Brooklyn Nets star Kyrie Irving tweeted on Saturday that he ‘means no disrespect to anyone’s religious beliefs’ after his NBA team owner condemned him for tweeting a link to a documentary deemed anti-Semitic .
“I’m disappointed that Kyrie appears to be supporting a movie based on a book full of anti-Semitic misinformation,” the Nets owner said. Joe Tsai wrote on Twitter Friday night.
“I want to sit down and make sure he understands that it hurts us all and that as a man of faith it is wrong to promote hatred based on race, ethnicity or religion.”
Tsai added, “It’s bigger than basketball.”
Irving wrote in a tweet on Saturday“I’m an OMNIST and I didn’t mean to disrespect anyone’s religious beliefs. The label “anti-Semitic” that is imposed on me is not justified and does not reflect the reality or the truth in which I live on a daily basis. I embrace and want to learn from all walks of life and all religions.
An omnist is someone who believes in all religions.
The star guard tweeted a link Thursday to the 2018 film “Hebrews to Negroes: Wake Up Black America,” which is based on Ronald Dalton’s book of the same name. Rolling Stone described the book and film as “full of anti-Semitic tropes”.
Irving has made controversial statements and decisions in the past, including missing most of his team’s games last season because he refused to be vaccinated against COVID-19.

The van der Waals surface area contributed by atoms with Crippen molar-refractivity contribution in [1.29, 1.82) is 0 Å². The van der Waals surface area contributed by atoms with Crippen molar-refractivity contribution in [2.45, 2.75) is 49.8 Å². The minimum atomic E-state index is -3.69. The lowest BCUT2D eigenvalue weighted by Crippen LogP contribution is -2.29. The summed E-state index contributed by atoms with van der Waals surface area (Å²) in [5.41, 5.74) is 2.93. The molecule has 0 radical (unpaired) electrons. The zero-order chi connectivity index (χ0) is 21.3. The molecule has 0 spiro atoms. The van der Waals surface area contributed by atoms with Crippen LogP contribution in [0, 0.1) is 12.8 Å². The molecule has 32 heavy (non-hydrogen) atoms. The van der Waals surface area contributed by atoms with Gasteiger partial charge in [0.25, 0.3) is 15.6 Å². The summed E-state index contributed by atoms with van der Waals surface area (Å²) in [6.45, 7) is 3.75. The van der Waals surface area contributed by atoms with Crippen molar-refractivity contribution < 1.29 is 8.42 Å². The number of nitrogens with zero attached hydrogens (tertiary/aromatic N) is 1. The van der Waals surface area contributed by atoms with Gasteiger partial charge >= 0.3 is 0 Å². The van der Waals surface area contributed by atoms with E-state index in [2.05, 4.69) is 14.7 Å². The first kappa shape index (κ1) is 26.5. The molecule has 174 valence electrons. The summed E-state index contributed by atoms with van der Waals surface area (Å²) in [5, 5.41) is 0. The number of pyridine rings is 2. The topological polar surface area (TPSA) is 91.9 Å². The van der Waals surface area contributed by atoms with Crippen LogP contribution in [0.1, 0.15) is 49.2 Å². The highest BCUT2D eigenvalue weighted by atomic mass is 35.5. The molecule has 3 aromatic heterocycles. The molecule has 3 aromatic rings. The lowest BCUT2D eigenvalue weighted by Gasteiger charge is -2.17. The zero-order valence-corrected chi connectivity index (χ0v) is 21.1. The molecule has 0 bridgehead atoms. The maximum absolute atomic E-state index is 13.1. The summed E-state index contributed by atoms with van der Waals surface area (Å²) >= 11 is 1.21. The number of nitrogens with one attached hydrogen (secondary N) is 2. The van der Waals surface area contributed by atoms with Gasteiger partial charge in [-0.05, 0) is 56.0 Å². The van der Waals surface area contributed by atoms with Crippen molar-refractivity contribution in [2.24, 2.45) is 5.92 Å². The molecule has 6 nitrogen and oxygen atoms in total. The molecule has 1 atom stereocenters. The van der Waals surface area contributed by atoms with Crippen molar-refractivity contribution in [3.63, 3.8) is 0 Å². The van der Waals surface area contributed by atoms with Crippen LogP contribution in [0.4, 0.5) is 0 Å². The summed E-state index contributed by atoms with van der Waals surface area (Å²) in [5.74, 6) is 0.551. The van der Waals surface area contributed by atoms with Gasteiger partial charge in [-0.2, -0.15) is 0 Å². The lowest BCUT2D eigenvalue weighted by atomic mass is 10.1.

Jonathan Greenblatt, CEO of the Anti-Defamation League, in a tweet Irving’s social media post on Friday was called “disturbing.”
“The book and film it promotes deal with deeply #anti-Semitic themes, including those promoted by dangerous sects of the Black Hebrew Israelites movement. Irving should clarify now.
The Nets also spoke out against the star guard’s tweet.
“The Brooklyn Nets strongly condemn and have zero tolerance for the promotion of any form of hate speech,” the team said in a statement to CNN.
“We believe that in these situations, our first action should be open and honest dialogue. We thank those, including the ADL (Anti-Defamation League), who have supported us during this time.
Before the team’s game on Saturday night, Nets head coach Steve Nash said he was aware of statements made on the matter by Irving and the team.
“The organization spoke to Kyrie about it,” Nash said. “Obviously I think we all stand for values of inclusivity and equality, and condemn hate speech.”
The NBA released a statement saying, “Hate speech of any kind is unacceptable and goes against the NBA’s values of equality, inclusion and respect. We believe we all have a role to play in ensuring that such words or ideas, including anti-Semitic ones, are challenged and refuted and we will continue to work with all members of the NBA community to ensure everyone understands the impact of their words and actions.
Rolling Stone said the film and book included ideas consistent with certain “extreme factions” within the Black Hebrew Israelite movement that have expressed anti-Semitic and discriminatory sentiments.
“Black blacks of ‘Bantu’ descent in the Diaspora and in sub-Saharan Africa cannot be called ‘anti-Semites’ because we are the true Israelites of the ethnic lineage of the Bible,” author Dalton said in a statement emailed to CNN. “If Kyrie Irving or any black celebrity needs ‘support’ to prove we are the True Israelites…I am available to help them on or off camera so the world can finally see and receive the TRUTH.”